RLD: How does this technology get to the consumer? Is it something that OEMs would already have on the machines, or could it be added by the dealer?

Brown: We’re actually in the process of building the hardware devices that will connect to the machines now. The devices could be installed by the OEM and delivered from the factory on new machines. We’re thinking that the hardware will be sold with the connection service included for the first year, after which there would be a reasonable fee to the user to continue the subscription. But there’s no reason it couldn’t be sold as a dealer-installed option — it could definitely work that way. Right now it’s a plugin box. It’s about half the size of a cell phone that could easily be installed at the OEM or at the dealer.

RLD: People like to mow their lawns, they like to go out and use their tractors. How do you balance automating what you’re developing with what people really want?

Brown: One of the things that surprised me about big powerful zero-turn mowers is that they’re more closely related to powersports equipment than to lawn mowers. People go home and want to hop on their machine, play with the power and enjoy the experience of running it themselves. That’s a very American view to that type of equipment. The vehicle is closer to a high performance UTV than it is to what I would consider a tractor-type lawn mower. Once I was able to put my mind around the idea that a zero-turn mower is both powersports equipment and a traditional lawn mower, it changed the equation of how I viewed the machine’s autonomy.

People don’t want to autonomously mow their lawn if they enjoy mowing themselves. My direction is, well, let me make that experience better. What I like to think about is, are there certain tasks that I can automate? Maybe I can automate raising the deck for uneven terrain. Maybe I can automate the turn the mower makes at the end of each row. I think there’s going to be a lot of steps to a fully autonomous mower. For example, maybe I drive the mowers to the starting point, hit start and let the mower finish out the yard that I’ve started mowing. I like to think about ways to lessen the workload on the operator so that the operator can focus on the tasks that he or she needs to focus on, and let the machine handle the rest.

RLD: What are you facing in terms of obstacles?

Brown: The biggest roadblock that we’re seeing right now is the fear that the customers don’t want the technology or won’t benefit from the technology, but there’s also some fear that the dealers won’t see the benefits of the technology. I don’t think anybody’s really pushed a product like this with a focus on how it could bring value to the dealers or how it could bring revenue to the dealers. But at the end of the day, bringing revenue to the dealers and the OEMs is as important as bringing a better experience to the user. I don’t think people have been able to see a clear path for how this could truly benefit everyone down the line.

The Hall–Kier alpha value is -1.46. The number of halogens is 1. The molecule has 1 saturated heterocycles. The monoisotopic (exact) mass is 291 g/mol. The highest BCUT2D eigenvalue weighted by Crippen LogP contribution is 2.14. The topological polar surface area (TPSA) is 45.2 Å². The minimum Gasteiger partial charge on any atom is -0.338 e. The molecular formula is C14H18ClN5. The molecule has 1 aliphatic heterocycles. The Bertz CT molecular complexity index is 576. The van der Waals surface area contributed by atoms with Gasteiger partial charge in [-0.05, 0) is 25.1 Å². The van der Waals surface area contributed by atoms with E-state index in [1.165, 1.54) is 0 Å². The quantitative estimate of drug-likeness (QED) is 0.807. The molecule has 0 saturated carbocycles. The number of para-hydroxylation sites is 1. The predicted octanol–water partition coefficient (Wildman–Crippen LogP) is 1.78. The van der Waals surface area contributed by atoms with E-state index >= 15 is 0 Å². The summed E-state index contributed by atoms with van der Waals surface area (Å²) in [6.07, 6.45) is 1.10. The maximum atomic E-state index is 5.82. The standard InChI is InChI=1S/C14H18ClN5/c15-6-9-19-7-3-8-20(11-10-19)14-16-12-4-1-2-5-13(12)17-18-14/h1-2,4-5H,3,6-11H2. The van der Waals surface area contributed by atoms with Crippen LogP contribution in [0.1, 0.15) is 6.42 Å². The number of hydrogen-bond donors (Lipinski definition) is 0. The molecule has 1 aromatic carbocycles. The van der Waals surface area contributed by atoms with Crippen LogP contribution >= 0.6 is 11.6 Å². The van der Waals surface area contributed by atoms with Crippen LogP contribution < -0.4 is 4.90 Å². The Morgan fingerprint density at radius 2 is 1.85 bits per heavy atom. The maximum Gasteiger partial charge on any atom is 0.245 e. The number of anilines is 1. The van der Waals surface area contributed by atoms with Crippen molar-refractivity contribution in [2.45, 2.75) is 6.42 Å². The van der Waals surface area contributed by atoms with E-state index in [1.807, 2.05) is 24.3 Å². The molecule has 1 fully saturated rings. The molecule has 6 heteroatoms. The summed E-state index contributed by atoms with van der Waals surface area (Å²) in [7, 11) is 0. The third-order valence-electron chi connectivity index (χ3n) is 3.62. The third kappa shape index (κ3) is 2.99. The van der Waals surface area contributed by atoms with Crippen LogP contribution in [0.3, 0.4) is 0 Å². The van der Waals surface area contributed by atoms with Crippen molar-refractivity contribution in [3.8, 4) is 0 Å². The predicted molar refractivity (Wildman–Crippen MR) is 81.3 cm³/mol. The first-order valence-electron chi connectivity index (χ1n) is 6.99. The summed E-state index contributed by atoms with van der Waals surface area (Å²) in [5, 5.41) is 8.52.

RLD: What would you say to dealers about how they can keep up with technology and make the necessary investments to be ready at their dealerships?

Brown: The dealer is going to be a hugely important user in this entire system. They’ve got to speak up and say what they want. The dealers need to push their OEMs to let them know that they want this capability, that they see the value it can provide to their customers. They need to explain that any new technology needs to be easy to use and affordable for customers. The new technology also needs to be simple for the dealer to sell and service and won’t require them to purchase extra diagnostic equipment. It’s critical that dealers provide input. Part of our process in designing the app portion of this platform is working with dealers, seeing what they want and actually letting the dealers use it before it’s launched to make sure that we’ve hit the mark.

RLD: What do you see happening longer term in zero-turn mower technology?

Brown: Over the next few years, we’re going to see a lot more really good electric and hybrid machines become available. We’re going to see full electric zero-turn mowers — there’s some pretty good ones out there right now, but we’re going to see more. The prices of the electronics will come down as the price of gas goes back up. The dealers have got to push their OEMs to make sure that machines that incorporate new technology are still easy to service. Dealers aren’t going to hire an electrical engineer to troubleshoot a problem on an electric machine. They’ll just choose not to sell it.

The full interview with Brown serves as an episode of the Rural Lifestyle Dealer podcast. Tune in here.